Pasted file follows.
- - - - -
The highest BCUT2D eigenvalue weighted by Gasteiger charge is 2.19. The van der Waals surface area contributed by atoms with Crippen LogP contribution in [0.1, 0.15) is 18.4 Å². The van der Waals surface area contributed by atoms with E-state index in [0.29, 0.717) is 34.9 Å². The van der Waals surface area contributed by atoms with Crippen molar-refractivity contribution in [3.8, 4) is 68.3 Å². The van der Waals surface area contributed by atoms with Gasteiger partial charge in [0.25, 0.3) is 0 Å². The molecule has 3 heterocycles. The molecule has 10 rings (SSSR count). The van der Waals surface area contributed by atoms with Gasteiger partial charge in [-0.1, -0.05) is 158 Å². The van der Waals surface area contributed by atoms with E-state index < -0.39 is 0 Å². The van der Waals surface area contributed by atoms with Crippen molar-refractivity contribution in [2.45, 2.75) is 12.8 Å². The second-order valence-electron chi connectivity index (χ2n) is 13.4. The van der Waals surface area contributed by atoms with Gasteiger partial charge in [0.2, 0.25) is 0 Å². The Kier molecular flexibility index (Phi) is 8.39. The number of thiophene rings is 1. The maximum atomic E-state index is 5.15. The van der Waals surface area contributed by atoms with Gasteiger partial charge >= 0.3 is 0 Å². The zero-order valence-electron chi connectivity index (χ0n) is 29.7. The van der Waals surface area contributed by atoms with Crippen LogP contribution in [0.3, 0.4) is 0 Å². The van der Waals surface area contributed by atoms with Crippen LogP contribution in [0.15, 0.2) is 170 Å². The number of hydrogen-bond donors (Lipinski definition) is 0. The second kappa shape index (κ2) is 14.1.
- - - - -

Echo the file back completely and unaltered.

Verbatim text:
The highest BCUT2D eigenvalue weighted by Gasteiger charge is 2.19. The van der Waals surface area contributed by atoms with Crippen LogP contribution in [0.1, 0.15) is 18.4 Å². The van der Waals surface area contributed by atoms with E-state index in [0.29, 0.717) is 34.9 Å². The van der Waals surface area contributed by atoms with Crippen molar-refractivity contribution in [3.8, 4) is 68.3 Å². The van der Waals surface area contributed by atoms with Gasteiger partial charge in [0.25, 0.3) is 0 Å². The molecule has 3 heterocycles. The molecule has 10 rings (SSSR count). The van der Waals surface area contributed by atoms with Gasteiger partial charge in [-0.1, -0.05) is 158 Å². The van der Waals surface area contributed by atoms with E-state index < -0.39 is 0 Å². The van der Waals surface area contributed by atoms with Crippen molar-refractivity contribution in [2.45, 2.75) is 12.8 Å². The second-order valence-electron chi connectivity index (χ2n) is 13.4. The van der Waals surface area contributed by atoms with Gasteiger partial charge in [0.2, 0.25) is 0 Å². The Kier molecular flexibility index (Phi) is 8.39. The number of thiophene rings is 1. The maximum atomic E-state index is 5.15. The van der Waals surface area contributed by atoms with Gasteiger partial charge >= 0.3 is 0 Å². The zero-order valence-electron chi connectivity index (χ0n) is 29.7. The van der Waals surface area contributed by atoms with Crippen LogP contribution in [0.3, 0.4) is 0 Å². The van der Waals surface area contributed by atoms with Crippen LogP contribution in [0.15, 0.2) is 170 Å². The number of hydrogen-bond donors (Lipinski definition) is 0. The second kappa shape index (κ2) is 14.1.